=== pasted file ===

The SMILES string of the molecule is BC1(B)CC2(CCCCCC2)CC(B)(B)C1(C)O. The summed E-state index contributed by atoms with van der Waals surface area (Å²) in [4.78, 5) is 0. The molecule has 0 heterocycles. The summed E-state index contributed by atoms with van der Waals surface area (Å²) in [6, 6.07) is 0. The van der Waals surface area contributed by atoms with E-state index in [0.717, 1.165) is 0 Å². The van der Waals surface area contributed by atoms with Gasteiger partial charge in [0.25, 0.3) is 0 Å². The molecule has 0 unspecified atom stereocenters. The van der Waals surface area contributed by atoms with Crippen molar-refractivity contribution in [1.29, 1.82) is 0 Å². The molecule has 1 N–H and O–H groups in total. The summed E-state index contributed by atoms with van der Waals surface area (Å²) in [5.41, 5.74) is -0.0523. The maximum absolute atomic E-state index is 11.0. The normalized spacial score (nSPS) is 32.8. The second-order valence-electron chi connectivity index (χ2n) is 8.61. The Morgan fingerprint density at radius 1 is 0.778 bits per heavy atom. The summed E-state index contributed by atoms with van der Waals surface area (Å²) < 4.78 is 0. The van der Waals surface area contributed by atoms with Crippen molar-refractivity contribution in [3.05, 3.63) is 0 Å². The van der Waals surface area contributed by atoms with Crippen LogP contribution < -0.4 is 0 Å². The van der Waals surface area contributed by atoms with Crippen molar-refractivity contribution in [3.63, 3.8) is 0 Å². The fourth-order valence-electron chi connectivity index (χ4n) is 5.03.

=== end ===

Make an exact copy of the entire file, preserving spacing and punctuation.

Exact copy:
The SMILES string of the molecule is BC1(B)CC2(CCCCCC2)CC(B)(B)C1(C)O. The summed E-state index contributed by atoms with van der Waals surface area (Å²) in [4.78, 5) is 0. The molecule has 0 heterocycles. The summed E-state index contributed by atoms with van der Waals surface area (Å²) in [6, 6.07) is 0. The van der Waals surface area contributed by atoms with E-state index in [0.717, 1.165) is 0 Å². The van der Waals surface area contributed by atoms with Gasteiger partial charge in [0.25, 0.3) is 0 Å². The molecule has 0 unspecified atom stereocenters. The van der Waals surface area contributed by atoms with Crippen molar-refractivity contribution in [1.29, 1.82) is 0 Å². The molecule has 1 N–H and O–H groups in total. The summed E-state index contributed by atoms with van der Waals surface area (Å²) in [5.41, 5.74) is -0.0523. The maximum absolute atomic E-state index is 11.0. The normalized spacial score (nSPS) is 32.8. The second-order valence-electron chi connectivity index (χ2n) is 8.61. The Morgan fingerprint density at radius 1 is 0.778 bits per heavy atom. The summed E-state index contributed by atoms with van der Waals surface area (Å²) < 4.78 is 0. The van der Waals surface area contributed by atoms with Crippen molar-refractivity contribution in [3.05, 3.63) is 0 Å². The van der Waals surface area contributed by atoms with Crippen LogP contribution < -0.4 is 0 Å². The van der Waals surface area contributed by atoms with Crippen molar-refractivity contribution in [3.63, 3.8) is 0 Å². The fourth-order valence-electron chi connectivity index (χ4n) is 5.03.